Alzheimer’s Disease 

Like all types of dementia, Alzheimer’s is caused by brain cell death. It is a neurodegenerative disease, which means there is progressive brain cell death that happens over a course of time.

The total brain size shrinks with Alzheimer’s – the tissue has progressively fewer nerve cells and connections.

Nerve cells (neurons) in the brain. In Alzheimer’s, there are microscopic ‘plaques’ and ‘tangles’ between and within brain cells.  While they cannot be seen or tested in the living brain affected by Alzheimer’s disease, postmortem/autopsy will always show tiny inclusions in the nerve tissue, called plaques and tangles:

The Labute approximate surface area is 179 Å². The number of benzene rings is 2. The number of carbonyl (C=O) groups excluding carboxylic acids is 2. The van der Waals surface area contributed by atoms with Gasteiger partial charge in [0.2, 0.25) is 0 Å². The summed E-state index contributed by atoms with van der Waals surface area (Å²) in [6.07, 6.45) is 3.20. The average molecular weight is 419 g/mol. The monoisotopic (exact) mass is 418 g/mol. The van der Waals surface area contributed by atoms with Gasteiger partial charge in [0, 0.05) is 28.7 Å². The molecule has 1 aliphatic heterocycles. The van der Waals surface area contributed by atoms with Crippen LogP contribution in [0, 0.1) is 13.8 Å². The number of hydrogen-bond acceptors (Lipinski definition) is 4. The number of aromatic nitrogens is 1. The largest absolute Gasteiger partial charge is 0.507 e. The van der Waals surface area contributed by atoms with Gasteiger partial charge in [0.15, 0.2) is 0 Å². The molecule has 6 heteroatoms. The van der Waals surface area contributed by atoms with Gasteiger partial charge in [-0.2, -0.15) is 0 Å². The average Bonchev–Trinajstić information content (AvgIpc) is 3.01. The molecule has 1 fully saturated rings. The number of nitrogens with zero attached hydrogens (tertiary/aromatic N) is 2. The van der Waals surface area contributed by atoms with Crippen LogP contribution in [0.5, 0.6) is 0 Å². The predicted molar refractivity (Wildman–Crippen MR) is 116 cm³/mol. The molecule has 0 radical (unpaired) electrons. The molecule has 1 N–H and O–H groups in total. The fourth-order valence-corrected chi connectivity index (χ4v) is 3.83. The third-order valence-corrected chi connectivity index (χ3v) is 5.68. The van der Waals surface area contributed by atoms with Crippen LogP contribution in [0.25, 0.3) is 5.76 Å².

• Plaques are found between the dying cells in the brain – from the build-up of a protein called beta-amyloid (you may hear the term “amyloid plaques”).
  • The tangles are within the brain neurons – from a disintegration of another protein, called tau.